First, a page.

Medical science is continually looking for new ways to prevent or treat migraine attacks. Statistics from government health studies show the prevalence of migraine has remained consistent over the years, affecting around 12 percent of the American population or 39 million people. Sufferers have several care options to choose from, ranging from pain management and lifestyle strategies to oral medication and surgery. Due to the complexity of the condition, however, no single treatment exists that works for everyone, and it can take years for some patients to find a method that brings relief.
Many migraineurs have difficulty getting an accurate diagnosis, and more than half of all patients have their condition mistaken for a sinus or tension headache. After a diagnosis is reached, however, one of the treatments available is the Cefaly device.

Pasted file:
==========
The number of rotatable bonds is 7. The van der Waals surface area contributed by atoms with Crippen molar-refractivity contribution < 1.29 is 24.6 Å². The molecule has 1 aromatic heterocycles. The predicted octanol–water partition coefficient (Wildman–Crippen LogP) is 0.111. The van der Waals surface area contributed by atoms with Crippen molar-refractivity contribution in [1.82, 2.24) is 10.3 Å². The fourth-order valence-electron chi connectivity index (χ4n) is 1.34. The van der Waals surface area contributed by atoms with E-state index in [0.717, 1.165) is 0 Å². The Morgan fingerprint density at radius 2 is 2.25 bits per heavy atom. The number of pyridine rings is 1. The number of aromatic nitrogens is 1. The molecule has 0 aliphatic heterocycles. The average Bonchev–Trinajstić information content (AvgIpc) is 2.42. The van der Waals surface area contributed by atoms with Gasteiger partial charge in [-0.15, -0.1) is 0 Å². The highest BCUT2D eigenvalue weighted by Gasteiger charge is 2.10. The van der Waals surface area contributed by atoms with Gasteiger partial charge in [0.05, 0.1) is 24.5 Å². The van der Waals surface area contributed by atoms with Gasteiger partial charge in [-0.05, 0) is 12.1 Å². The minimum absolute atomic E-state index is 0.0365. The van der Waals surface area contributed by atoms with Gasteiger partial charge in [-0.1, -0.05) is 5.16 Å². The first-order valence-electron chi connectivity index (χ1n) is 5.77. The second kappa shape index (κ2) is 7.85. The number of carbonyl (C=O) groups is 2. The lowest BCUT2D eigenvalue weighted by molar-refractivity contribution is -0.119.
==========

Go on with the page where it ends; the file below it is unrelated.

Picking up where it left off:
What the Cefaly Device Is
The Cefaly device is a drug-free migraine treatment that is non-invasive, which delivers a safer, more effective result than most medications. The device is a small headband the patient wears across the front of the forehead, extended over the ears. It’s intended for patients who experience frequent attacks, and it allows you to significantly reduce your intake of prescription and over-the-counter drugs.
The FDA announced approval of the new Acute version in September 2017, and although categorized by the FDA as a TENS unit, it’s more accurately described as an “external trigeminal nerve stimulation” or eTNS unit. This followed approval in March 2014 of the original Cefaly, which was the first transcutaneous electrical nerve stimulation (TENS) device authorized for use before a migraine’s onset.
Achieving approval by the FDA depended on the results of several studies that showed one hour’s usage of the device either relieved or stopped migraine attacks. In a double-blind study, the treatment reduced migraine pain by 65 percent on average, and 32 percent of the patients reported being pain-free in one hour. The approval was also based on relatively few side effects experienced by users, and the lack of significant consequences when side effects occurred. Due to the low extent of side effects, the Cefaly offers advantages for patients who need to avoid other preventive treatments, whatever the reason.
How Cefaly Works